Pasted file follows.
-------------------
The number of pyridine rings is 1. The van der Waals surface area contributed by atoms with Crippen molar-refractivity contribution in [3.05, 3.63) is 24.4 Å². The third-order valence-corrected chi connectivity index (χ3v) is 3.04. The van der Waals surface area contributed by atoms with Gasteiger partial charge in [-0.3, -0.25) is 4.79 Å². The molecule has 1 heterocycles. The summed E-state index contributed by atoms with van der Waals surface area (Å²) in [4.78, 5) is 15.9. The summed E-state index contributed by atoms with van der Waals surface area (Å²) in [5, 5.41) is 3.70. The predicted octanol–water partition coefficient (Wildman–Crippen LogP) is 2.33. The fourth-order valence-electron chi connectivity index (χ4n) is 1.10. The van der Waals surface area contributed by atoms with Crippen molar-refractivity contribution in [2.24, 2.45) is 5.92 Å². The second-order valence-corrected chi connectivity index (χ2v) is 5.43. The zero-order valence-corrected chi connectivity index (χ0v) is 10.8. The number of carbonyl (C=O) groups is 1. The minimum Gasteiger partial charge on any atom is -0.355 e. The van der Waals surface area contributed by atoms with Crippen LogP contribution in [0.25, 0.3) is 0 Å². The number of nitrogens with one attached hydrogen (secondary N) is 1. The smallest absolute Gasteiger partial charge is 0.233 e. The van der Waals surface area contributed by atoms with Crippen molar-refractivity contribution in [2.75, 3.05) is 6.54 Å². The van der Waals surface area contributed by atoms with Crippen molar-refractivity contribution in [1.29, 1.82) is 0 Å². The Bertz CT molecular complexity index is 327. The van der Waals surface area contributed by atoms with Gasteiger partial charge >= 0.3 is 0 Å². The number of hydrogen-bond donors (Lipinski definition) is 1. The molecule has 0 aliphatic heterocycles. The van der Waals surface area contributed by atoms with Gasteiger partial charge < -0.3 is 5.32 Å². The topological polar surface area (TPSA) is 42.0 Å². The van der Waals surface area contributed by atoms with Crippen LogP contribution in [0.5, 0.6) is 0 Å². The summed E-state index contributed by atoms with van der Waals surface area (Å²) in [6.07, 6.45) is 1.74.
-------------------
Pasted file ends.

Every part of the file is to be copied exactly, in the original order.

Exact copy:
The number of pyridine rings is 1. The van der Waals surface area contributed by atoms with Crippen molar-refractivity contribution in [3.05, 3.63) is 24.4 Å². The third-order valence-corrected chi connectivity index (χ3v) is 3.04. The van der Waals surface area contributed by atoms with Gasteiger partial charge in [-0.3, -0.25) is 4.79 Å². The molecule has 1 heterocycles. The summed E-state index contributed by atoms with van der Waals surface area (Å²) in [4.78, 5) is 15.9. The summed E-state index contributed by atoms with van der Waals surface area (Å²) in [5, 5.41) is 3.70. The predicted octanol–water partition coefficient (Wildman–Crippen LogP) is 2.33. The fourth-order valence-electron chi connectivity index (χ4n) is 1.10. The van der Waals surface area contributed by atoms with Crippen molar-refractivity contribution in [2.24, 2.45) is 5.92 Å². The second-order valence-corrected chi connectivity index (χ2v) is 5.43. The zero-order valence-corrected chi connectivity index (χ0v) is 10.8. The number of carbonyl (C=O) groups is 1. The minimum Gasteiger partial charge on any atom is -0.355 e. The van der Waals surface area contributed by atoms with Crippen LogP contribution in [0.25, 0.3) is 0 Å². The number of nitrogens with one attached hydrogen (secondary N) is 1. The smallest absolute Gasteiger partial charge is 0.233 e. The van der Waals surface area contributed by atoms with Crippen molar-refractivity contribution in [2.75, 3.05) is 6.54 Å². The van der Waals surface area contributed by atoms with Crippen molar-refractivity contribution in [1.29, 1.82) is 0 Å². The Bertz CT molecular complexity index is 327. The van der Waals surface area contributed by atoms with Gasteiger partial charge >= 0.3 is 0 Å². The number of hydrogen-bond donors (Lipinski definition) is 1. The molecule has 0 aliphatic heterocycles. The van der Waals surface area contributed by atoms with Gasteiger partial charge < -0.3 is 5.32 Å². The topological polar surface area (TPSA) is 42.0 Å². The van der Waals surface area contributed by atoms with Crippen LogP contribution in [0.5, 0.6) is 0 Å². The summed E-state index contributed by atoms with van der Waals surface area (Å²) in [6.07, 6.45) is 1.74.